What's a good way to manage multiple plugins from one codebase?

Like most devs, I put all my modules into a single plugin. Mainly because it’s easy. But I’m interested in making a second plugin using the same shared code that’s in my one github repo. What’s an easy way to make multiple plugins from one repo? Obviously, they need different plugin.json files, and probably other things.

It could be done by making the common code repo be a submodule to each of the plugins, but that seems like it would be a pain to develop in that environment.

It could be done by putting each plugin on a branch. This would be a bit of a kluge but seems workable.

Anyone out there already solved this problem? Thanks in advance.

1 Like

Actually I work with only one plogin, but planned the layout of my sources to spit my plugin easily. At the end I’m going to build a kernel that can be included and linked to different plugins.

Just take a look at my repo GitHub - Ahornberg/Ahornberg-VCV-Modules: Modules for VCV-Rack

I didn’t try it, but maybe using got submodules?

I think that would be difficult. Wouldn’t that mean that while developing I would need to develop in my master repo, then keep updating the downstream projects to pick up every change? I guess is the main module defines its own “master dev” plugin that has all of them in it it would work. Hmm…

Of course I’m particularly interested in anyone who is doing something now and would like to share experiences.

Sorry, I’m another dev interested but hasn’t actually done it.

I imagine going the three repos + submodules way, two plugins and a common repo, common being a submodule in both plugin repos.

If you’re mainly working on one plugin then you can edit common and that plugin as a single checkout, no push / fetch problems.

It’s a bit of a pain when you need to use recent changes to the common repo in the other plugin, you’d have to push the common changes and fetch them in your other plugin checkout. That seems bearable assuming you’re not switching between different plugins every few minutes.

One repo with both plugins might be nice for developing multiple plugins simultaneously, but I imagine it doesn’t play well with the VCV Rack build system. I don’t know if we can do things like specify a plugin target or a subdirectory to perform the build from.

You mean I edit the common code and the submodule code at the same time, and then later I push them back to their respective repos? I don’t quite understand.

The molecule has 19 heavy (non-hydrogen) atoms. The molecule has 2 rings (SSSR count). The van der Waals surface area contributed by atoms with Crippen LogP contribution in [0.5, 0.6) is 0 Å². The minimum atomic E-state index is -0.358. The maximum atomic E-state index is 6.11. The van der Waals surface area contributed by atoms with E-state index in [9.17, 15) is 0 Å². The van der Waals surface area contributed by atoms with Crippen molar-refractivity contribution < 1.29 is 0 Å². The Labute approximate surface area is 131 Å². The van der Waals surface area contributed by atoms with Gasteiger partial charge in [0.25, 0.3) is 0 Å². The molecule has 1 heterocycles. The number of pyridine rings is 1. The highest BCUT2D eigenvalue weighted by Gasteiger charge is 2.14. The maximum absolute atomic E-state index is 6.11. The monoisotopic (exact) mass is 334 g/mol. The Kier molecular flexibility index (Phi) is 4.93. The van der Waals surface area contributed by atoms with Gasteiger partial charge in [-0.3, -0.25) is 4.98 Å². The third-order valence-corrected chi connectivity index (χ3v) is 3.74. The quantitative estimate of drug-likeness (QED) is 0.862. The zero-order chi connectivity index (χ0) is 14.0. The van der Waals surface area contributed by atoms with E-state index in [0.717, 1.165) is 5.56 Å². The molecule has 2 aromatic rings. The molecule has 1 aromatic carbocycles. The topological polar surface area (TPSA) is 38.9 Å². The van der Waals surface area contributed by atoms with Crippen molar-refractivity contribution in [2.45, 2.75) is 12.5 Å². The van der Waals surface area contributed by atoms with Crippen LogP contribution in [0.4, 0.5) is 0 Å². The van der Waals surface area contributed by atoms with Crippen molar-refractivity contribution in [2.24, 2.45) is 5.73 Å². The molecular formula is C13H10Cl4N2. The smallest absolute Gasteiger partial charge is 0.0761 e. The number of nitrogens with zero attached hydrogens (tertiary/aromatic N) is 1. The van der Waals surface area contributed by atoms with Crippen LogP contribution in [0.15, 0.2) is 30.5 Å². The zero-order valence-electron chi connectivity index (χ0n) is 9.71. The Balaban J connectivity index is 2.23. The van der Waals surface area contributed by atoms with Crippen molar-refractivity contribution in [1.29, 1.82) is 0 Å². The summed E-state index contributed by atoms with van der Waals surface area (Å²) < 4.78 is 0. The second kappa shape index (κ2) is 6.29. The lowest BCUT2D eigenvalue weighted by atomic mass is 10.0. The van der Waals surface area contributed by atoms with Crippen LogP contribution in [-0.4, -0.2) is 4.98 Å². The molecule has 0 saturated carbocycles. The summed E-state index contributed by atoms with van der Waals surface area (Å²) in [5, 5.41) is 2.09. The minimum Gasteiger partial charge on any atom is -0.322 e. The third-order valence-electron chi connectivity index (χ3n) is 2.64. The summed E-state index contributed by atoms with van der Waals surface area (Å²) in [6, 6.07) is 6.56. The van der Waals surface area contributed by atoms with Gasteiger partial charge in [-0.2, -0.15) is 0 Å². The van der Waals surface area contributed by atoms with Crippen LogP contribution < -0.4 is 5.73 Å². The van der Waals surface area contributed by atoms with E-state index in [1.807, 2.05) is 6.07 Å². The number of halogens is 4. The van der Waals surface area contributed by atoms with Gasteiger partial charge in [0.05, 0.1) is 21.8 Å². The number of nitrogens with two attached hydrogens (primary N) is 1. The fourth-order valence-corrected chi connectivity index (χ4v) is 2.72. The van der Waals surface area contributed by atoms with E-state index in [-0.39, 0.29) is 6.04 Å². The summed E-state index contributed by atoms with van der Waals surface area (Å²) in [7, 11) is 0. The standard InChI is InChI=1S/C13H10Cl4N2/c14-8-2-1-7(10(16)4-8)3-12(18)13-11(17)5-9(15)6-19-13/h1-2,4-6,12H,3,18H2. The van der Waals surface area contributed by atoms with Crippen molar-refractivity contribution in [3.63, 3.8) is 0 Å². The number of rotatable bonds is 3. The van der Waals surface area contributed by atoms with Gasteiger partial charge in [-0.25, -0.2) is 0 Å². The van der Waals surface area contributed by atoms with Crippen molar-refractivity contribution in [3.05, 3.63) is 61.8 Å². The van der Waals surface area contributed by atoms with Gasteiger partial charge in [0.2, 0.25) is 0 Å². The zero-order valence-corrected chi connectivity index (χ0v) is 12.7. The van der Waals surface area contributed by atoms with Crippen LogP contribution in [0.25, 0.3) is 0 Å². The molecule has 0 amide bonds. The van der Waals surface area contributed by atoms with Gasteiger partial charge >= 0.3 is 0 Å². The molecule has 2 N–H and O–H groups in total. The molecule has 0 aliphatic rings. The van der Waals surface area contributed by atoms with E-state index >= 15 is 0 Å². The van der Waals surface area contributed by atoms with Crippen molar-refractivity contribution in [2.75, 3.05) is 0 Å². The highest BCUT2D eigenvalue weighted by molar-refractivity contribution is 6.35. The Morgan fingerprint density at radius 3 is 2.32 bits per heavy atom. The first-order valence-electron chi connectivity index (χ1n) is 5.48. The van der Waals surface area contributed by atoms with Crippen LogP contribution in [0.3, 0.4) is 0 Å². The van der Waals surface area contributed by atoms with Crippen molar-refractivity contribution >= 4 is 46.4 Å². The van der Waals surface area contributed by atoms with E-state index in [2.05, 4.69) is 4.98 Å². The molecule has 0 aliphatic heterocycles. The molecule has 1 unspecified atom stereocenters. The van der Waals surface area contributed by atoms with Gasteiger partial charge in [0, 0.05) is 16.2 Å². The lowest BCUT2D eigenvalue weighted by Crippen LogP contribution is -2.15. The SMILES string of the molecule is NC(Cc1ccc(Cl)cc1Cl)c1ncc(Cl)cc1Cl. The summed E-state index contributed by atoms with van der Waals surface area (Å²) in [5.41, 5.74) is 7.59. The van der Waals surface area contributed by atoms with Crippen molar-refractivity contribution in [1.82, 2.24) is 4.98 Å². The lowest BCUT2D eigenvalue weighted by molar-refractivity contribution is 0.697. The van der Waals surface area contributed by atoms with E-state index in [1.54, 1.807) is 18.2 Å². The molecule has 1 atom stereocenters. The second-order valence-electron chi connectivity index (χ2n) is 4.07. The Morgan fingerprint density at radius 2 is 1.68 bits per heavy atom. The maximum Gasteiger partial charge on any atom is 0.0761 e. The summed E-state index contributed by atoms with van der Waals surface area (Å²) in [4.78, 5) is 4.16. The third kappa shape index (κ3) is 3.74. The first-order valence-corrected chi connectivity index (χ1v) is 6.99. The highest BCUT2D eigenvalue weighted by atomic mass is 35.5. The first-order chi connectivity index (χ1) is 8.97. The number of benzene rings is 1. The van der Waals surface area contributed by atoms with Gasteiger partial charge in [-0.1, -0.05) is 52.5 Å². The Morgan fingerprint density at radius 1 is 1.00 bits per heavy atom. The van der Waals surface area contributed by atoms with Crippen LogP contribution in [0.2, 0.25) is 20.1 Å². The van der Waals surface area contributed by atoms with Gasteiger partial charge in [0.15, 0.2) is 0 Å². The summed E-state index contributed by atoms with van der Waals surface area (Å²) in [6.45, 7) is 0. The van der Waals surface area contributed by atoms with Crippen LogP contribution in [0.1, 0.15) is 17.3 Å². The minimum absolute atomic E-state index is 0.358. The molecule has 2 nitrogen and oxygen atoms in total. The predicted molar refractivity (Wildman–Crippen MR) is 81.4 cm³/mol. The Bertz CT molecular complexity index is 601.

Also, where do the resources go (like svg files)?

Yes, that’s why I mentioned the hack of branches. Each branch would have one plugin in it only. One could have (I think) two different build jobs in the library, one for each branch.

1 Like

Yeah you’d have your plugin checked out with the common submodule checked out inside it. You can modify the submodule code and the plugin code however you want locally. Then you only need to push to github when you want others to see the code, or when you want to work on your other plugin with updated common code.

The svg files would be up to you, store common assets in the common repo, unless they have to be in ./res and I haven’t noticed?

Your branches idea sounds like it would work, it sounds like a good backing plan. I’m just hoping there’s a better way. You’d have to remember to merge your common code between branches, similar to submodules. Submodules can be a pain to work with.

Looks like assets are relative to the top level plugin directory, so you could reference common ones like this:

asset::plugin(pluginInstance, “common/res/panel.svg”)

@cschol - you know a ton about the library build process. What’s a best practice for publishing multiple plugins from the same open-source repo?

In general, the library repository pins plugin versions to a unique SHA. That SHA can point to any branch in a plugin repository. The library repository itself uses git submodules to facilitate this connection.

I think what I am about to say has been mentioned in posts above, but I just want to clarify how these options connect to the library repository.

Two options, that seem feasible to me: